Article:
Today, various ways of producing superhydrophobic surfaces are being developed given the diverse uses and applications that such surfaces have. Superhydrophobic are in high demand today given a unique set of characteristics that makes them more durable, efficient, and economic. Superhydrophobic surfaces have exceedingly high water repellence, and because of this they have the characteristic ability to self-clean. Self-cleaning is perhaps the most attractive characteristic that superhydrophobic surfaces possess. All surfaces that are in constant contact with the exterior are constantly stained, dirtied, and wetted. Therefore, any structure using superhydrophobic exterior surfaces would surely benefit from the self-cleaning attribute that such surfaces possess. Designers and builders begin to recognize this; society as a whole does too. It is because of this that today the demand for superhydrophobic surfaces in all kinds of material has increased astronomically in recent years.
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Superhydrophobic and self-cleaning surfaces are of interest for various applications including self-cleaning windows, windshields, exterior paints for buildings and navigation of ships, utensils, roof tiles, textiles, solar panels and applications requiring antifouling and a reduction in drag in fluid flow, e.g. in micro/nanochannels (Bhushan, Jung, and Koch 1,632).
It is equally important to note that research has been undertaken in order to develop superhydrophobic paints. Paint technology has been modified so that once applied on a given surface, the paint dries and forms a highly durable and rough layer that covers the surface, permeating it and giving it superhydrophobicity. These kinds of paints manage to diminish adhesion and increase water repellence given their special composition. Superhydrophobic paints “contain particles, solvent, and a polymeric binder. If the particle loading is high and binder content is low as the solvent evaporates, particles or aggregates distort the binder to generate a roughened surface” (Shirtcliffe, McHale, and Newton 1,204).
Superhydrophobic surfaces are characterized by increased water repellence, increased roughness, and decreased adhesion. Due to this, they have the distinct characteristic of self-cleaning. Based on this, superhydrophobicity can be defined as the “extreme water repellence of highly textured surfaces” (Shirtcliffe, McHale, and Newton 1,203). Hydrophobicity is a characteristic shared by all surfaces, regardless of the material that they are made of or the paint they are coated with. Hydrophobicity will vary depending on the surface material’s characteristics. There are cases in which the surface’s roughness, or topography, “modifies the surface interaction with a liquid to enhance the apparent hydrophobicity over that of a smooth surface of the same material” (Shirtcliffe, McHale, and Newton 1,203). In general, when this occurs hydrophobicity becomes superhydrophobicity and any water or liquid that comes in direct contact with the surface will be truncated, forming spherical shapes that will slide through the surface (taking with them any dirt clinging to the surface).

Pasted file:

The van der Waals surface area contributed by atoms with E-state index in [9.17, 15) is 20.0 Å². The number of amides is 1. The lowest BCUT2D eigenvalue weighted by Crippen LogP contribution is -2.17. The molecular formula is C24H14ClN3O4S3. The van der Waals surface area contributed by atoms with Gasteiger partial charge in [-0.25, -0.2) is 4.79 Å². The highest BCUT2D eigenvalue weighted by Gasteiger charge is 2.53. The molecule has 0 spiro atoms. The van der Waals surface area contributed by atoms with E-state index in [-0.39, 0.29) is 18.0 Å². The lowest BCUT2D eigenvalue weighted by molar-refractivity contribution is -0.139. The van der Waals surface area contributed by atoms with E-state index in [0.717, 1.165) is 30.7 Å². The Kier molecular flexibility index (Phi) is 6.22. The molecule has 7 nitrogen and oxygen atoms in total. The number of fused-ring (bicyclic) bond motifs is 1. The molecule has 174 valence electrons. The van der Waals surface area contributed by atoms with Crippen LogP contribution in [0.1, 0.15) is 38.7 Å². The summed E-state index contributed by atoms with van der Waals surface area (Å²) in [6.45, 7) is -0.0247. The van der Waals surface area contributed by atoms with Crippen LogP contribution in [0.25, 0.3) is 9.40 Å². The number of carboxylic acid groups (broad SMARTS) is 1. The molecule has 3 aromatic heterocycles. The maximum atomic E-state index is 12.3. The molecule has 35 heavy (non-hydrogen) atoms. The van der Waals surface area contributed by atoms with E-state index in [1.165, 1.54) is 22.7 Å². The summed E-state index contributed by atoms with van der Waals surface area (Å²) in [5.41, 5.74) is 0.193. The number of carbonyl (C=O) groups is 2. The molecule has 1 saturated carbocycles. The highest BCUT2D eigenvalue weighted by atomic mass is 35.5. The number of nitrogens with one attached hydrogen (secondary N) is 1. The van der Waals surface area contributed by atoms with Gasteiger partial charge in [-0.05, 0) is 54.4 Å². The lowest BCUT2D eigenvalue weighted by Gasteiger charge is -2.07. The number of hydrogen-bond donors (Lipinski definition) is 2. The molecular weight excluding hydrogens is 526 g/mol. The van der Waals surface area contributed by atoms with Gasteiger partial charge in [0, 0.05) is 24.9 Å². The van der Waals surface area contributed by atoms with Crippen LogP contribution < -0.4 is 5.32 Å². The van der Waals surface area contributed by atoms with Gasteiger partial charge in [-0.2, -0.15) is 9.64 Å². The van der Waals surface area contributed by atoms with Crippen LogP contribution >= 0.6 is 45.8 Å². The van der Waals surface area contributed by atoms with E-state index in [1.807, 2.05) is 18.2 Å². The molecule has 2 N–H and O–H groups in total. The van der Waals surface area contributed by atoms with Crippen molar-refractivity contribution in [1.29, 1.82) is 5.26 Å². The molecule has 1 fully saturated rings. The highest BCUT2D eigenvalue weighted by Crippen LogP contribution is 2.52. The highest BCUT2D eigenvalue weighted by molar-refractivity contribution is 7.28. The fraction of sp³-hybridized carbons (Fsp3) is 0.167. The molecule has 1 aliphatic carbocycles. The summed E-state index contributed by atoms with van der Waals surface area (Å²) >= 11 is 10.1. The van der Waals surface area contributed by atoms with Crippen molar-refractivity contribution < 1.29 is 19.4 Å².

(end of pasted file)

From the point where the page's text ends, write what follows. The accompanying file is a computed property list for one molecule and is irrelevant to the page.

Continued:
Another important consideration to be made when talking about superhydrophobic surfaces is the contact angle. The water hits the surface at a specific angle, and this angle determines whether or not the liquid hitting the surface slides off it. Therefore, in order to guarantee that a surface is superhydrophobic, it is important that the contact angle is just right. Based on the conducted research it has been possible to determine that as the surface roughens and becomes more superhydrophobic, the contact angle increases as well as the interaction surface.
As a water repellent surface is roughened, the contact angle between water drops and the surface increases, but they adhere more strongly, because the roughness increases the interaction area under the drop. Eventually, the roughness becomes so great that bridging over the roughness, leaving gas pockets under the liquid, is lower in energy than wetting the whole surface.
Usually the contact angle for flat surfaces revolves around 120 degrees. This is the exact contact angle that polytetrafluoroethylene (PTFE) presents; other flat surfaces have contact angles slightly higher. Research has uncovered rough surfaces with contact angles as high as 180 degrees, but as the angle measure increases it becomes harder to make precise measurements. As well, it is important to keep in mind that as the contact angle increases, so does the surface’s adhesion. However, despite of the increased adhesion liquids can easily slide off such surfaces because of the increased contact angle hysteresis. In these cases in which the contact angle and the contact angle hysteresis is exceedingly high, the contact area decreases and the liquid slides off the surface. In other words, the liquid would rapidly slide off the surface “if it is slightly tilted, carrying particulate contamination away and leaving no residue”.
Finally, it is equally important to discuss the two superhydrophobic states that are most commonly found: Wenzel’s state and Cassie’s state. First, Wenzel’s state is the state in which “the water droplets pin the surface in a wet-contact mode, and as a result, high CA hysteresis is observed”. Second, Cassie’s state is that in which “the water droplets adopt a non-wet-contact mode on solid surfaces and can roll off easily owing to their low adhesive force” (ref). In Wenzel’s case, the contact angle hysteresis cannot be accurately determined given that the water droplets cannot slide on the surface. In Cassie’s case, however, it is possible to accurately measure the contact angle hysteresis because liquids do slide off the surface.
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